There are so many life threatening issues pressing the existence of the human race. From diseases, natural disasters, airborne illness, climate change, the works, you'd think that scientists would be busy for eternity conquering these major problems. Well, you'd be wrong, as it appears a few have taken their PhD's to study fake online reviews, most notable to the travel world, hotel reviews.
A team of researchers at Cornell have long been working on a cure to the deceptive world of online reviews. The key? Superlatives, I, and me. With 90% accuracy, the team of researchers conducted trials and were able to weed out fake reviews, with one of the key measures being a heavy dose of personal opinion, such as "it wasn't clean to me" without much mention of any detail. Honest reviews are a mix of property details and experience, opinion is inherent, but those that neglected to mention any specific features and say "amazed me", "I loved it" over and over again seem to raise eyebrows. Interesting.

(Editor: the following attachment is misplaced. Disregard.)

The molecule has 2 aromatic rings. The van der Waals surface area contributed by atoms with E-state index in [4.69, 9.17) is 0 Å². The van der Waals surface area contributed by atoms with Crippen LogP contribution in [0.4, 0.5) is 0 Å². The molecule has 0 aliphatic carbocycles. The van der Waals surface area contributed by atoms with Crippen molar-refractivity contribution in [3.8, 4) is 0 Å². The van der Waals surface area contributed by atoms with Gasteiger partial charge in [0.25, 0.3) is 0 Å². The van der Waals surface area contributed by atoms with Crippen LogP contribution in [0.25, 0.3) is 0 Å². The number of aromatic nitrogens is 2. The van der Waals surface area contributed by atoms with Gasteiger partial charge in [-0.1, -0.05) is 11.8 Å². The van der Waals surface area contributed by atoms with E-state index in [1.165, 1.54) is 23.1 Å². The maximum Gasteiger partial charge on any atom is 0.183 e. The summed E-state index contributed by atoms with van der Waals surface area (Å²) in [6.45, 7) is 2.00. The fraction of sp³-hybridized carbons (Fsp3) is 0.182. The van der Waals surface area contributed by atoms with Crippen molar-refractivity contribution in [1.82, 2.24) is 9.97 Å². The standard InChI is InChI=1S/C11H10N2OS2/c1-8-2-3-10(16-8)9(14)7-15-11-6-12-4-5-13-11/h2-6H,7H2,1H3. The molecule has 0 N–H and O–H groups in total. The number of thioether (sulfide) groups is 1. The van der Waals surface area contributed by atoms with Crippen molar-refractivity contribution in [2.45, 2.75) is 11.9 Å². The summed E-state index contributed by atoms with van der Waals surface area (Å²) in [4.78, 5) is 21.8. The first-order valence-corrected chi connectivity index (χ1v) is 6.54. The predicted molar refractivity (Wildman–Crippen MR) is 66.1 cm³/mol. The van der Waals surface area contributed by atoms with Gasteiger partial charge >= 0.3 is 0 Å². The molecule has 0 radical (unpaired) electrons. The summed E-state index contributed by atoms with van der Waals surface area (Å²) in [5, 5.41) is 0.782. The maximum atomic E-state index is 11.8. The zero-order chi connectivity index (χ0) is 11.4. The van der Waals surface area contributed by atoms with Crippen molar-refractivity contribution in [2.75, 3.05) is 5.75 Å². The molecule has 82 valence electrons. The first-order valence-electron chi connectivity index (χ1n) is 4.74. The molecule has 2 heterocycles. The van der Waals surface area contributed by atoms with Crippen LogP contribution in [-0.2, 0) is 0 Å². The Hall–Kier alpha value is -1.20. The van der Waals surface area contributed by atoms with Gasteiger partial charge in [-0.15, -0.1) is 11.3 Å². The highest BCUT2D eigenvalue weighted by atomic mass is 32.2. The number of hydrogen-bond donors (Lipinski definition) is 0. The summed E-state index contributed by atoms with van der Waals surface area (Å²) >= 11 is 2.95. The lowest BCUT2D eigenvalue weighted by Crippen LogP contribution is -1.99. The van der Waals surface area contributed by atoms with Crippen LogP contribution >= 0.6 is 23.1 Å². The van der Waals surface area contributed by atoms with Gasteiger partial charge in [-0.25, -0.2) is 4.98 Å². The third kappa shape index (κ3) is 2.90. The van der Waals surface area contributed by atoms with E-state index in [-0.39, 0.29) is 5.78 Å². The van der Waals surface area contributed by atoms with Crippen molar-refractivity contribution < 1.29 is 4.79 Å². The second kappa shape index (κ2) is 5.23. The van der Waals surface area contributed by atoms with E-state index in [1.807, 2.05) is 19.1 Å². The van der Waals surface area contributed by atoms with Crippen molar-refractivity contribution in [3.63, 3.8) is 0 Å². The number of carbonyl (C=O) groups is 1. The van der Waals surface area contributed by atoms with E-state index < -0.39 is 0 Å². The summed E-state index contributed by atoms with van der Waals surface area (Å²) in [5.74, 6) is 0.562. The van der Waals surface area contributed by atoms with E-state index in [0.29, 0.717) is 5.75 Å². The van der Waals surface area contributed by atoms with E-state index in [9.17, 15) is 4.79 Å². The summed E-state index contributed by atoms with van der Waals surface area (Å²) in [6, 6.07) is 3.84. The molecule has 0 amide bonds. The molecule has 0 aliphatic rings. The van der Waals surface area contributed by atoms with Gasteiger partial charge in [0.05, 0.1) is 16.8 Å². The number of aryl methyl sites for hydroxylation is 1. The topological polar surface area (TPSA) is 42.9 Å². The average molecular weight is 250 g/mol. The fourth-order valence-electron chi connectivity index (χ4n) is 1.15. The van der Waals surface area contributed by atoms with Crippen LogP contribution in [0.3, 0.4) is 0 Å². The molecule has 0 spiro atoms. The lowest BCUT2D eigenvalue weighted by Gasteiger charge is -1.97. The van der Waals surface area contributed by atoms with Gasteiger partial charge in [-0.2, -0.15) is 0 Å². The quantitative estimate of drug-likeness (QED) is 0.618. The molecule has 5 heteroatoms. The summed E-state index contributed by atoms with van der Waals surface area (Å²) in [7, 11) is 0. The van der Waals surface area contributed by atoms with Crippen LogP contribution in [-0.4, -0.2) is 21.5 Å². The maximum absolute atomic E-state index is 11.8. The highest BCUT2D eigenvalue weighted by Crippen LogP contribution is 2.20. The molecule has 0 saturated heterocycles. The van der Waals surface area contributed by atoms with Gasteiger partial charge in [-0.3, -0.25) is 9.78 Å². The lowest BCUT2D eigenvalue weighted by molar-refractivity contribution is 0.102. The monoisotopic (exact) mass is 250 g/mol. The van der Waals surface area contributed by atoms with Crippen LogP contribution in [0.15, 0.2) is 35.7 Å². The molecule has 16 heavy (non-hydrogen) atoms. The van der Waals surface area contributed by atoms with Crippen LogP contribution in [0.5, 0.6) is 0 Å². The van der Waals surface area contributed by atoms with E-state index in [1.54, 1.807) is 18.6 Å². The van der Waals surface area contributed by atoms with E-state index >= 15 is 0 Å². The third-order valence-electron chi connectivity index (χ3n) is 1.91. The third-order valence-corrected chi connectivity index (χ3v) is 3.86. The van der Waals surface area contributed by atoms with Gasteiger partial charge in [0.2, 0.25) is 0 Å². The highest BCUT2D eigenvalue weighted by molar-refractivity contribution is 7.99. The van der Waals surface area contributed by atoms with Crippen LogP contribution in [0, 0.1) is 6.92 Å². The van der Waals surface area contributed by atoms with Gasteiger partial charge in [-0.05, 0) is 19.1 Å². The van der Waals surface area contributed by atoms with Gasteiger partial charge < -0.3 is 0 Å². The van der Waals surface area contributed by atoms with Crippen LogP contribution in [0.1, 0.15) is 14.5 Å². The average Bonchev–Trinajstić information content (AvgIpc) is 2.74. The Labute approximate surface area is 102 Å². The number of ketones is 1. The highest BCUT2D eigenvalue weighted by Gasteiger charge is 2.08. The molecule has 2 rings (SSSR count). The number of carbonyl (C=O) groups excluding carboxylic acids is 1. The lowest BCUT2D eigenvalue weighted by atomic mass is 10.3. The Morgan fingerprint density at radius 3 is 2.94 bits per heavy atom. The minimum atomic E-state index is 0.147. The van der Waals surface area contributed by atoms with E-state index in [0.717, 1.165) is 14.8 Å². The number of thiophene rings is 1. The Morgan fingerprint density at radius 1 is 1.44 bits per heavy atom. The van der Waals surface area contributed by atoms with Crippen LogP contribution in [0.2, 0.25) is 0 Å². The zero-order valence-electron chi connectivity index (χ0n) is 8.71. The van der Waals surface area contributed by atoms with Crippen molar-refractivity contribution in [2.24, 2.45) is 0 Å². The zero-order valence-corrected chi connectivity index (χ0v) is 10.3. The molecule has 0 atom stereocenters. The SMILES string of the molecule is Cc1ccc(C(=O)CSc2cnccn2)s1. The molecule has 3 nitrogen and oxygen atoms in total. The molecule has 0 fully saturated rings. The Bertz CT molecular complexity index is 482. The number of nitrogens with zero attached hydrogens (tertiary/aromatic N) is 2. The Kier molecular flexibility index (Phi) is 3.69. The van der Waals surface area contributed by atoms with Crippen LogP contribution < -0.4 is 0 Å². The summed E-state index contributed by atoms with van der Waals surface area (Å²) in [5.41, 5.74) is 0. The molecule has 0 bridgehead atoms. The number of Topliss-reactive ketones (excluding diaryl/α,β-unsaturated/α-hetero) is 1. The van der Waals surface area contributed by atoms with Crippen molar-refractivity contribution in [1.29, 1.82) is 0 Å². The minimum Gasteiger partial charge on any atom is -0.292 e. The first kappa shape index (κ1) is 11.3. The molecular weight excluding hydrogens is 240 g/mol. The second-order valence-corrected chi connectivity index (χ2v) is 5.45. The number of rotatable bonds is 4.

What's more interesting is that you can play with their years of research for yourself. ReviewSkeptic.com is the new site based on years of research by top PhD's. You can copy and paste a review into their site and their prediction tools will analyze the text to provide you with their 90% or better correct assessment. Needless to say I tested a few of my own reviews, all of which came back real.
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